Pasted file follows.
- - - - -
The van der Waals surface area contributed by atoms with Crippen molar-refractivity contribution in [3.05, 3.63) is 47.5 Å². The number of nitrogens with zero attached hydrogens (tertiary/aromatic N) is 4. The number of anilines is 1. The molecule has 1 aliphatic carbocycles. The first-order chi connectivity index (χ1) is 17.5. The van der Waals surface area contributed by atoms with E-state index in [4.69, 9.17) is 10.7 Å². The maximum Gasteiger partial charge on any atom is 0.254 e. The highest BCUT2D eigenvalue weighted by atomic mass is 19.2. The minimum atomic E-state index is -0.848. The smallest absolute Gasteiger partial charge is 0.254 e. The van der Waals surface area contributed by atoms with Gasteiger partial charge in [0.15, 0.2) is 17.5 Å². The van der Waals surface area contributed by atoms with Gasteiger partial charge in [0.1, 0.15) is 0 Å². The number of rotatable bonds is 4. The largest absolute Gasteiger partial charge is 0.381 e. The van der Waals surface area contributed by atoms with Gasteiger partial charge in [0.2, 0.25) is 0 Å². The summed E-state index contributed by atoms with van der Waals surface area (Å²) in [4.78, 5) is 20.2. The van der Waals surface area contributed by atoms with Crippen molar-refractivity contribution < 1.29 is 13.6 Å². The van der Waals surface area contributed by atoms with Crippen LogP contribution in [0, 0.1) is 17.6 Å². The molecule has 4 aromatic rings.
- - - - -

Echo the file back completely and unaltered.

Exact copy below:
The van der Waals surface area contributed by atoms with Crippen molar-refractivity contribution in [3.05, 3.63) is 47.5 Å². The number of nitrogens with zero attached hydrogens (tertiary/aromatic N) is 4. The number of anilines is 1. The molecule has 1 aliphatic carbocycles. The first-order chi connectivity index (χ1) is 17.5. The van der Waals surface area contributed by atoms with E-state index in [4.69, 9.17) is 10.7 Å². The maximum Gasteiger partial charge on any atom is 0.254 e. The highest BCUT2D eigenvalue weighted by atomic mass is 19.2. The minimum atomic E-state index is -0.848. The smallest absolute Gasteiger partial charge is 0.254 e. The van der Waals surface area contributed by atoms with Gasteiger partial charge in [0.15, 0.2) is 17.5 Å². The van der Waals surface area contributed by atoms with Gasteiger partial charge in [0.1, 0.15) is 0 Å². The number of rotatable bonds is 4. The largest absolute Gasteiger partial charge is 0.381 e. The van der Waals surface area contributed by atoms with Gasteiger partial charge in [0.2, 0.25) is 0 Å². The summed E-state index contributed by atoms with van der Waals surface area (Å²) in [4.78, 5) is 20.2. The van der Waals surface area contributed by atoms with Crippen molar-refractivity contribution < 1.29 is 13.6 Å². The van der Waals surface area contributed by atoms with Crippen LogP contribution in [0, 0.1) is 17.6 Å². The molecule has 4 aromatic rings.